Zoomshock: Is remote working the future of the Welsh economy?

The Welsh Government has recently announced a ‘long-term ambition to see around 30% of Welsh workers working from home or near from home, including after the threat of Covid-19 lessens’. The shift to remote working during the Coronavirus pandemic has led to what some experts are describing as a ‘Zoomshock’, whereby economic activity moves from traditional workplaces to people’s home areas.

Remote working since March 2020 has been linked to a number of social and economic benefits which the Welsh Government wishes to capture and maintain in the long term. These benefits include reduced urban congestion, reduced travel times for workers, less air and noise pollution,  improved work-life balance and improved productivity. However, there are a number of unknowns associated with a long-term shift to remote working on such a large scale which require monitoring.  A shift to 30% remote working in Wales could result in significant changes in land-use and the real estate market as more people work from or closer to home. Land-use modelling suggests that long-term shifts to remote working may lead to an increase in the price of land and housing in the urban periphery while prices in the city centre decline.

Additionally, research conducted before the Coronavirus pandemic suggests that people are more willing to live further away from their workplace if they can work from home at least some of the time. This relocation of work could have long-term impacts for sectors such as hospitality and retail. These services cannot be provided remotely and, as such, changes in where people work also impact where they consume such services. This has implications for businesses in the urban centre, where footfall has declined, and in the suburbs where footfall has increased.

Some commentators have suggested that these changes to greater remote working mean the end of the traditional city centre office. However, caution should be taken when considering such ideas in the Welsh context. Wales has fewer large cities than other parts of the UK and therefore may be less affected by changes in the use of city offices. The Welsh Government is planning to support its 30% remote working ambition with the creation of a network of community-based remote working hubs. However, it is not yet clear if there is an appetite for such spaces within the Welsh workforce.  Another consideration should be the effects of remote working on different groups, as opportunities could be unequally distributed. The proportion of employees able to work from home in Wales is smaller than that of any other UK nation. Men, the more highly educated and those on higher pay are generally more readily able to choose to work from home and accrue the economic and wellbeing benefits associated with that. Women, disabled people, people under-25 and some Black, Asian and Minority Ethnic groups are more likely to be employed in low-paid sectors and as such would be more vulnerable to any impacts that a wider shift to remote working in Wales would have on low-paid sectors.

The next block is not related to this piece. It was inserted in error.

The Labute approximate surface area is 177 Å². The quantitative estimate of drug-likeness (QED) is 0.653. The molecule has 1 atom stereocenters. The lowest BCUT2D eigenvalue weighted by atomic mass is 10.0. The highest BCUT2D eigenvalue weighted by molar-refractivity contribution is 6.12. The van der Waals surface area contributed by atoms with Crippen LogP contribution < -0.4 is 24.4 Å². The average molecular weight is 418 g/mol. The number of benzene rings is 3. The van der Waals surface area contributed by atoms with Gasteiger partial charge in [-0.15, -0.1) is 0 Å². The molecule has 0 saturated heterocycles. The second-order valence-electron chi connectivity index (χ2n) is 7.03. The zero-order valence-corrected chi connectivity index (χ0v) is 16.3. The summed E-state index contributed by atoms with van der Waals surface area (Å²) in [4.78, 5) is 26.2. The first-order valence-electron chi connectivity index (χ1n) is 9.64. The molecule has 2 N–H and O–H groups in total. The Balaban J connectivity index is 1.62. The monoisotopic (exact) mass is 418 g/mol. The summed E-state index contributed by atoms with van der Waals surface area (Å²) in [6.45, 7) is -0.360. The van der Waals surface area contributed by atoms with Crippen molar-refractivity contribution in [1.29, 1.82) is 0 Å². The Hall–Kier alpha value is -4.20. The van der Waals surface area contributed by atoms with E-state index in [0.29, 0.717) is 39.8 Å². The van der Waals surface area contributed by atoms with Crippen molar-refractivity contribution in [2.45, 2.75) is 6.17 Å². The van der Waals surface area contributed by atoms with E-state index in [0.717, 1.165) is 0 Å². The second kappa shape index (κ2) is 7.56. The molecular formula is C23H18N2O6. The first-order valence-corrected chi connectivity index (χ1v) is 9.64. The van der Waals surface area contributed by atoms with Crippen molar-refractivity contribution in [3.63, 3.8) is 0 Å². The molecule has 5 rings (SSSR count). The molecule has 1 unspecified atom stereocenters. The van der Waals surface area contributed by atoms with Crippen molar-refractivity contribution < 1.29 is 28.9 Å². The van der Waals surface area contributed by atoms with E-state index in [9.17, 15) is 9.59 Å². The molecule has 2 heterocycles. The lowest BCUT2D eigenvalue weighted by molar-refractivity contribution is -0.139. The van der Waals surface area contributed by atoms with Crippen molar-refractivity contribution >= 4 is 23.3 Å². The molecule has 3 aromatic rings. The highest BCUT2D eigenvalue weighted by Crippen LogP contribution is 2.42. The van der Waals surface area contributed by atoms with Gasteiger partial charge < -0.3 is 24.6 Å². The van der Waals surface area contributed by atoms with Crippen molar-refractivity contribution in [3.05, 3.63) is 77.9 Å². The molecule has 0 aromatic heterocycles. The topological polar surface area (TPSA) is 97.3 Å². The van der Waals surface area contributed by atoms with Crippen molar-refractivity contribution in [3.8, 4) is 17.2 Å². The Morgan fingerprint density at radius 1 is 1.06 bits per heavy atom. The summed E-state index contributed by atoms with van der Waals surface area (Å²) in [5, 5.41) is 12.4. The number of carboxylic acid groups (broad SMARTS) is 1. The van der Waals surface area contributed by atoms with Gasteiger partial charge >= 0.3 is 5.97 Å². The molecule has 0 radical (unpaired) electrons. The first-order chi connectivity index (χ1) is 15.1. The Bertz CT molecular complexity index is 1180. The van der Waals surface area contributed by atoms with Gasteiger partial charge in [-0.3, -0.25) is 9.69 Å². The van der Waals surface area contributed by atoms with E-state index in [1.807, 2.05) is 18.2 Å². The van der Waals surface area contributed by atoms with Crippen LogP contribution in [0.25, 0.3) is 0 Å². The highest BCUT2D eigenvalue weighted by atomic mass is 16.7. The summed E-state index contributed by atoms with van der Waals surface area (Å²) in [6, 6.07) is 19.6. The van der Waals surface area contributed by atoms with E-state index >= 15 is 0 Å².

It is important to note the exceptional circumstances and unprecedented scale of current remote working in Wales and the impact this has on the data and evidence currently being produced. Remote working in 2020 and 2021 has been a public health measure imposed on people rather than a choice made by workers and employers.

However, the widespread shift to remote working during the pandemic has changed views around remote working. A significant proportion of people working from home during the pandemic report wanting to work from home (at least part time) in future.  As such, it is important that policy decisions are based neither on solely pre-2020 data nor solely 2020-21 data. Data and evidence collection should be a key component of policies and initiatives supporting remote working in Wales in future.

Examining the possible ‘Zoomshock’ a shift to 30% remote working could bring about in the Welsh economy highlights both the benefits and the possible drawbacks of such a drastic reconfiguration of working practices in Wales. While an increase in remote working may have benefits for the environment, employee wellbeing and productivity, it is clear the impacts of a geographical re-distribution of economic activity on this scale are not yet known.

Uncertainty around inequalities and vulnerable groups, innovation, economic displacement, and reduced agglomeration remain key concerns as Welsh Government seeks to fulfil their 30% remote working ambition in the coming months and years. In light of the continued uncertainty around the impact of remote working in Wales, ongoing monitoring will be vital to harnessing the benefits of remote working in the Welsh context while mitigating potential negative impacts. This should focus on:

  • Which groups are working remotely and where?
  • What are the changes in urban footfall and behaviour?
  • What are the changes in employment?
  • What are the changes in house prices and rental costs?

You can read our report for Welsh Government on remote working here, and all our work on Wales’ recovery from the pandemic here.